When I was 18 I spent a year in Devon, England studying music at Dartington College of the Arts. If you are ever in that part of England you should pay a visit to this beautiful part of the UK. The college was located at Dartington Hall which is now run as a conference center and bed and breakfast. You can visit the estate without staying there. The college has apparently moved out of the estate. It has a fascinating history.
My family had a long history at Dartington. My fathers’ mother taught piano there at the grade school, my mother was a voice student at the college, and it was there that my parents met. So it was an amazing experience for me to be there for a year before going to cooking school at The Culinary Institute of America in Hyde Park, NY. I took lessons in oboe, voice, and classical guitar. I sang in the choir in the amazing Great Hall, and I took music theory classes and the like. All of this is a prelude to the story of my spring break trip of that year abroad. While my fellow students were partying hard I took my trusty moped and hopped the Channel ferry to France arriving in Roscoff, Brittany. I cut a diagonal swath through France (I’ve never calculated the distance but boy was my ass sore!) ending up in the Alps. From there I took a night train to Rome arriving on Good Friday. Not being a very religious person I was oblivious to the ramifications this holiday had on accommodations in Rome!! I finally managed to find a shared room in a pensione through the help of a guide at the train station who amazingly did not rip me off. But I digress…… The point is, while I was traveling through France I was finally tasting all the exciting and fabulous flavors of French cooking firsthand. I had read about many of these dishes and tried to cook some of them at home from Julia Child’s books. But here was the REAL DEAL. Being a student I was on a very tight budget. I stayed at Youth Hostels whenever possible and I chose restaurants mostly based on their low priced menu. But when I got to Lyons (which was the first big city I had come upon – I saved Paris for later) I had trouble finding a restaurant that met my budget. So I wandered around and finally found a place that had a main course listed for 28 Francs or so. That was about $6.00 then (1980) which seemed a little low, but I actually didn’t even know what the item was. Well it turned out to be a Daurade and it was served with the most delicious sauce I had ever tasted (even better than hollandaise which was my favorite up to that point). I figured out when I got to cooking school that it had been a beurre blanc (white butter sauce). And I learned how to make it for myself!!The funny ending to the story is that the Daurade actually cost me about 128 Francs (they must have left off the 1 on the menu in front). After recovering from the sticker shock (I could have gotten several full meals elsewhere for the price of that one fish), I figured, Well it was worth every Franc! So here is a basic recipe for Beurre Blanc.Make it. Memorize it. It seems rich but you don’t need a lot on your plate.It lends itself to many variations of flavorings. Change the wine, change the vinegar, add herbs, add purees, do what you want with it.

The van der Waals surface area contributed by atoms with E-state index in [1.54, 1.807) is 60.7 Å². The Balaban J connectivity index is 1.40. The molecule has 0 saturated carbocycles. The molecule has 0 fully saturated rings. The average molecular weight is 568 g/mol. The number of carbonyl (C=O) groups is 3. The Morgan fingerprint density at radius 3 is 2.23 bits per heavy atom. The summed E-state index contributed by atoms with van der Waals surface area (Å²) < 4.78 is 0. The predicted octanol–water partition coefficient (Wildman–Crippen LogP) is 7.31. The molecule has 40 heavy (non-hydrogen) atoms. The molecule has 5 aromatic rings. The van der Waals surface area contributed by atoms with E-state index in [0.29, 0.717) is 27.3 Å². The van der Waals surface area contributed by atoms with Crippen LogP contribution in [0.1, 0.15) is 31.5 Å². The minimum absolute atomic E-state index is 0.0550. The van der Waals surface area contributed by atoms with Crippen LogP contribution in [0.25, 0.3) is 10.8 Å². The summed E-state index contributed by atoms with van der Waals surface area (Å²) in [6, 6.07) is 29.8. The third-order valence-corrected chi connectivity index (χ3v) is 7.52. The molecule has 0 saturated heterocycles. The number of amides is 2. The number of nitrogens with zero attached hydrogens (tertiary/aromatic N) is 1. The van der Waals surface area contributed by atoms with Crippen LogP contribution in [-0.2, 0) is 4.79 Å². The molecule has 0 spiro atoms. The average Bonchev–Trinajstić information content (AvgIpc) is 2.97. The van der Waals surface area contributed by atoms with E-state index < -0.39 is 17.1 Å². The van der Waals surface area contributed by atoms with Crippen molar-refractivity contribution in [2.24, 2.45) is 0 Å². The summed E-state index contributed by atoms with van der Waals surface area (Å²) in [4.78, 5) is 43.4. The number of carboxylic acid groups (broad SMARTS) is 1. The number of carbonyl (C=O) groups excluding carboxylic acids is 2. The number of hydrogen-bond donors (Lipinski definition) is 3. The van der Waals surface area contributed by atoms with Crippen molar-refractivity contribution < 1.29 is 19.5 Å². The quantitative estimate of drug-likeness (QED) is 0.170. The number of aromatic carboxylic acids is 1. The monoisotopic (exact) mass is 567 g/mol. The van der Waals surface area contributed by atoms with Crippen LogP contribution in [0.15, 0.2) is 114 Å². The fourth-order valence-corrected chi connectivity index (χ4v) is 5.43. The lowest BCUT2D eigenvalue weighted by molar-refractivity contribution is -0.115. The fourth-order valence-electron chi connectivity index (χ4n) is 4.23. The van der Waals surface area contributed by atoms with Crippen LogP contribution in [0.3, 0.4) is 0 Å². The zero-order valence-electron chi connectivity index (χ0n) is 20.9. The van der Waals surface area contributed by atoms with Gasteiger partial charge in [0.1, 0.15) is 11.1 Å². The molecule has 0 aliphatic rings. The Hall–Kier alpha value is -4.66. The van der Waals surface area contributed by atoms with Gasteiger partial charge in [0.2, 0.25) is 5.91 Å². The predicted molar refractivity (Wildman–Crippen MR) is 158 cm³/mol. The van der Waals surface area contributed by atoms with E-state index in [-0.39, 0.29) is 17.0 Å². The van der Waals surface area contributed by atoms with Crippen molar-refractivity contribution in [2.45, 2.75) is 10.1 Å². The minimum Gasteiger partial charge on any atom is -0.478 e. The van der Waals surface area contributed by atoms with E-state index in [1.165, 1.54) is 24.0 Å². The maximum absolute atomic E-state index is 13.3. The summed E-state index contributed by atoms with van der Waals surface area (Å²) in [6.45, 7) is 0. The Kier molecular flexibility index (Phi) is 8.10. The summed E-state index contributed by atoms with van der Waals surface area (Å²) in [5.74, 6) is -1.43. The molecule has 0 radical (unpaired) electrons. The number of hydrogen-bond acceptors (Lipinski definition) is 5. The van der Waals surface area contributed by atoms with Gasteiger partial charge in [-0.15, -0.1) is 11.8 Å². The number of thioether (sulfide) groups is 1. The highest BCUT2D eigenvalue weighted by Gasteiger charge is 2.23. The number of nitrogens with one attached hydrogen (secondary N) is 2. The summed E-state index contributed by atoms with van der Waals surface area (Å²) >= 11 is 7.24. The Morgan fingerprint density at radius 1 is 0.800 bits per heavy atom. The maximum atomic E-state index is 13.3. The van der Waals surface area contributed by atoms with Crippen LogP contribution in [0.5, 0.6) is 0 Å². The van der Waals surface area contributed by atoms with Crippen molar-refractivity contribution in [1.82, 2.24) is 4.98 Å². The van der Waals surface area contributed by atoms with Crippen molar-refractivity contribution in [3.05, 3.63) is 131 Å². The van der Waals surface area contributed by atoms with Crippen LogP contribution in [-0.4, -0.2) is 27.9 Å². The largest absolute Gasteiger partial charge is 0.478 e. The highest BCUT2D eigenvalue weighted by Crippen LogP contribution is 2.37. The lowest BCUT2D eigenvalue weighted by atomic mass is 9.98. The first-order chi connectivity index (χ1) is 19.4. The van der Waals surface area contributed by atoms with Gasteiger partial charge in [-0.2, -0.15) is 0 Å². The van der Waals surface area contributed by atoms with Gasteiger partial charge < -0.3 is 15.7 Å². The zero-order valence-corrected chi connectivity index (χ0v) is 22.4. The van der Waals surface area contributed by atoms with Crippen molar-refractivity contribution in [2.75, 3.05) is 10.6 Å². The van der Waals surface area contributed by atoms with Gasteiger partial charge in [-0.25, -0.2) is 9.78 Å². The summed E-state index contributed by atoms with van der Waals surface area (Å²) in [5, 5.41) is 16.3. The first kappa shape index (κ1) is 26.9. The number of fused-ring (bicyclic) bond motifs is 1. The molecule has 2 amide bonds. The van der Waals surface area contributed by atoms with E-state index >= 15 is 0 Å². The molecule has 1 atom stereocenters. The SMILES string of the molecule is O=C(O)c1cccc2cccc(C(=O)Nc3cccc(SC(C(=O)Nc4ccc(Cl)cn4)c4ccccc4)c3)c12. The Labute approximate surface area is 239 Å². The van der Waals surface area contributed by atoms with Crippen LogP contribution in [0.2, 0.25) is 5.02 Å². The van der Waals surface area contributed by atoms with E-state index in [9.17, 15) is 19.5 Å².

Beurre Blanc – White Butter Sauce – Yield about 1 cup sauce which will serve 4-6 as an accompaniment to grilled fish.
½ cup White Wine
½ cup White Wine Vinegar
½ cup Shallots, Peeled and Chopped
½ # Butter, Unsalted,
the best you can afford
Salt and Pepper to taste
Combine wine, vinegar, and shallots in small saucepan, bring to boil, reduce until almost dry. Cut butter into small cubes, whisk into reduction off heat a few pieces at a time. Season to taste
Heavy Cream can be used as a stabilizer if you need to hold the sauce for a time before serving. I like the purity of the sauce without it. For ½ # butter you would use about 2 Tbsp. cream, add it to the reduction, bring to a boil, then add the butter as above.